Second, this mutation alone accounts for nearly 4% of the unsolved dominant  retinitis pigmentosa families in our study, moving us closer to the goal of finding the cause in 100% of families.

Finally, it is of historical interest that this mutation may have arisen during the early period of Spanish and Mexican land-grant settlements in North America and has been passed down for many generations in the original Hispanic families.  This appears to be a classic “founder effect” mutation.  The mutation traces to a common ancestor but contemporary families that share the mutation may not be aware of their relation to the other families. What recommendations do you have for future research as a result of this study?

Response: There are a number of questions regarding the origin and distribution of the mutation.  Which other families share this mutation; is it unique to the Southwestern United States or is it also found in Mexico; is it found in Spain; are non-Hispanic families affected?  We are currently trying to answer these questions.  Then there are questions regarding the underlying pathogenic mechanism.  Why does this particular mutation cause retinitis pigmentosa and why is it dominant-acting rather than recessive?  Our collaborators are working on these questions.  Then, of course, there is the primary aim of our research:  what is the cause of RP in the remaining unsolved cases?

Finally, there is the fundamental question underlying all research on inherited retinal diseases:  what can be done to provide treatments and cures?  The complexity of RP and related diseases — the exceptional genetic heterogeneity — is at first glance disturbing because it suggests that causes and solutions must be found on a case-by-case basis.  This could take decades.  However, the good news is that genetic testing is close to the goal of finding the mutation or mutations in nearly all patients.  This solves the “cause” part of complexity.  Remarkably, there is also exceptional progress on the “solution” part.  There are currently many potential treatments for RP and related diseases that have shown promise in animal models.  Possibilities include gene therapy, small-molecule therapies, stem-cell therapies, and others.  Many of these are already in clinical trials.  For example, currently lists 120 registered studies for RP and several more for related conditions (July 2017).  At present there are no registered studies relating to the SAG gene but we are optimistic that one or more of the possible treatments for other forms of RP will carry over to this specific, Hispanic form of retinal disease.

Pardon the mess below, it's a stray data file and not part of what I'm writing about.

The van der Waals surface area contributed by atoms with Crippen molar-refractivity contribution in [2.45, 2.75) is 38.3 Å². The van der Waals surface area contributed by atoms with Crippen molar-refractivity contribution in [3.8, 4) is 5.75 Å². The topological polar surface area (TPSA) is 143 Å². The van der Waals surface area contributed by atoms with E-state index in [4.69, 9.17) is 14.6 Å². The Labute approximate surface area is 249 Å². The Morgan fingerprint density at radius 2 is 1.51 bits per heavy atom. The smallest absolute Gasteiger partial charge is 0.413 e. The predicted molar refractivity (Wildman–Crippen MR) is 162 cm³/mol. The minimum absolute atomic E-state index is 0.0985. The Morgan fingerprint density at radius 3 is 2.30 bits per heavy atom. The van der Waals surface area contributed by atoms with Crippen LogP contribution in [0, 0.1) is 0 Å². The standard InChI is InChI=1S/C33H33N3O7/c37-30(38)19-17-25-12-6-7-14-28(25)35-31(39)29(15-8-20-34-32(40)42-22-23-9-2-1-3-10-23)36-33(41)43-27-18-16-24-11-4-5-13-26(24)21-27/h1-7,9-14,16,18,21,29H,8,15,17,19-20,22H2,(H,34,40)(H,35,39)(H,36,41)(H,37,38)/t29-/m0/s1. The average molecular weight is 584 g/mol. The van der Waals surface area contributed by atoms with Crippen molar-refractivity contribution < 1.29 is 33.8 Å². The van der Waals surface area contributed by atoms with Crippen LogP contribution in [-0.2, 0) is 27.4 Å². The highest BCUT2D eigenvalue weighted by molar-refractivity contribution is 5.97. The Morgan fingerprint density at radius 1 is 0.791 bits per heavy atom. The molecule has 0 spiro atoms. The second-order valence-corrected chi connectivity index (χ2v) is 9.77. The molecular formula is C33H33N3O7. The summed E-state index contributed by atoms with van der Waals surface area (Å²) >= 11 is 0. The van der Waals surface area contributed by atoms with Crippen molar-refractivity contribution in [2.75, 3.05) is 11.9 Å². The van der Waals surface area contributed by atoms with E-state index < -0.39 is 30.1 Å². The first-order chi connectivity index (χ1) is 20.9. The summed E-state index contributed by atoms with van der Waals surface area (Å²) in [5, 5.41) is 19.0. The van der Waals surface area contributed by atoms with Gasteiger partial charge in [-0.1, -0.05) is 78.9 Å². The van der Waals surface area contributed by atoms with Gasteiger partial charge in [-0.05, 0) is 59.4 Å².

Disclosures: I am Vice-Chair of the Scientific Advisory Board of the Foundation Fighting Blindness, which supported this research, and I am on the Scientific Advisory Board of Applied Genetic Technologies Company (AGTC), which is developing therapies for inherited retinal diseases.  Support was also provided by the William Stamps Farish Fund, the Hermann Eye Fund, and the National Institutes of  Health. Thank you for your contribution to the community.

Citation: Lori S. Sullivan, Sara J. Bowne, Daniel C. Koboldt, Elizabeth L. Cadena, John R. Heckenlively, Kari E. Branham, Dianna H. Wheaton, Kaylie D. Jones, Richard S. Ruiz, Mark E. Pennesi, Paul Yang, David Davis-Boozer, Hope Northrup, Vsevold V. Gurevich, Rui Chen, Mingchu Xu, Yumei Li, David G. Birch, Stephen P. Daiger. A Novel Dominant Mutation in SAG, the Arrestin-1 Gene, Is a Common Cause of Retinitis Pigmentosa in Hispanic Families in the Southwestern United StatesInvestigative Opthalmology & Visual Science, 2017; 58 (5): 2774 DOI: 10.1167/iovs.16-21341

Note: Content is Not intended as medical advice. Please consult your health care provider regarding your specific medical condition and questions.




Last Updated on July 7, 2017 by Marie Benz MD FAAD